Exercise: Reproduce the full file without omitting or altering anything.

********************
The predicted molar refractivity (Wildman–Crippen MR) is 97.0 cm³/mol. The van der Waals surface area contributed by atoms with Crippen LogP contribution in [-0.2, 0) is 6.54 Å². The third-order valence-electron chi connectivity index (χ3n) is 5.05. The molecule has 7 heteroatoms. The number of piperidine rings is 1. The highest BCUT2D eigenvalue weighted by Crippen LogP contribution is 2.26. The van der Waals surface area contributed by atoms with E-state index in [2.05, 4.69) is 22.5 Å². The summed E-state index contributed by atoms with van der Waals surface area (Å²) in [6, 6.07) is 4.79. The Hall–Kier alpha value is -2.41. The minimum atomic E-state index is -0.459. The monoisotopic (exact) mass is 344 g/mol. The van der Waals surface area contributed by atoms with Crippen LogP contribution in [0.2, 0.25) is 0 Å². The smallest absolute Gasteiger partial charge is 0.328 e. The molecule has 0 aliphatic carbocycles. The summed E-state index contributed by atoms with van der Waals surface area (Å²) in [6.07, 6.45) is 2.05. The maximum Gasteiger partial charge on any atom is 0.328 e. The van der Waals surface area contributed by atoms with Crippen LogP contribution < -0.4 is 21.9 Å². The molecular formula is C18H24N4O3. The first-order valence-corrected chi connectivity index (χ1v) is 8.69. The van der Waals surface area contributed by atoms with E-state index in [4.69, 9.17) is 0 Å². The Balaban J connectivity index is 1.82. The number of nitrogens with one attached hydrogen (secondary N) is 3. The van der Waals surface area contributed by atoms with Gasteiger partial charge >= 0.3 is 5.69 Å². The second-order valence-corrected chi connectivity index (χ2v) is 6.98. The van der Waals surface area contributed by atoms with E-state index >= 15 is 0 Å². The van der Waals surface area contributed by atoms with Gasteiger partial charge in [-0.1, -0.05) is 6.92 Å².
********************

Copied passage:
The predicted molar refractivity (Wildman–Crippen MR) is 97.0 cm³/mol. The van der Waals surface area contributed by atoms with Crippen LogP contribution in [-0.2, 0) is 6.54 Å². The third-order valence-electron chi connectivity index (χ3n) is 5.05. The molecule has 7 heteroatoms. The number of piperidine rings is 1. The highest BCUT2D eigenvalue weighted by Crippen LogP contribution is 2.26. The van der Waals surface area contributed by atoms with E-state index in [2.05, 4.69) is 22.5 Å². The summed E-state index contributed by atoms with van der Waals surface area (Å²) in [6, 6.07) is 4.79. The Hall–Kier alpha value is -2.41. The minimum atomic E-state index is -0.459. The monoisotopic (exact) mass is 344 g/mol. The van der Waals surface area contributed by atoms with Crippen LogP contribution in [0.2, 0.25) is 0 Å². The smallest absolute Gasteiger partial charge is 0.328 e. The molecule has 0 aliphatic carbocycles. The summed E-state index contributed by atoms with van der Waals surface area (Å²) in [6.07, 6.45) is 2.05. The maximum Gasteiger partial charge on any atom is 0.328 e. The van der Waals surface area contributed by atoms with Crippen LogP contribution < -0.4 is 21.9 Å². The molecular formula is C18H24N4O3. The first-order valence-corrected chi connectivity index (χ1v) is 8.69. The van der Waals surface area contributed by atoms with E-state index in [4.69, 9.17) is 0 Å². The Balaban J connectivity index is 1.82. The number of nitrogens with one attached hydrogen (secondary N) is 3. The van der Waals surface area contributed by atoms with Gasteiger partial charge >= 0.3 is 5.69 Å². The second-order valence-corrected chi connectivity index (χ2v) is 6.98. The van der Waals surface area contributed by atoms with E-state index >= 15 is 0 Å². The van der Waals surface area contributed by atoms with Gasteiger partial charge in [-0.1, -0.05) is 6.92 Å².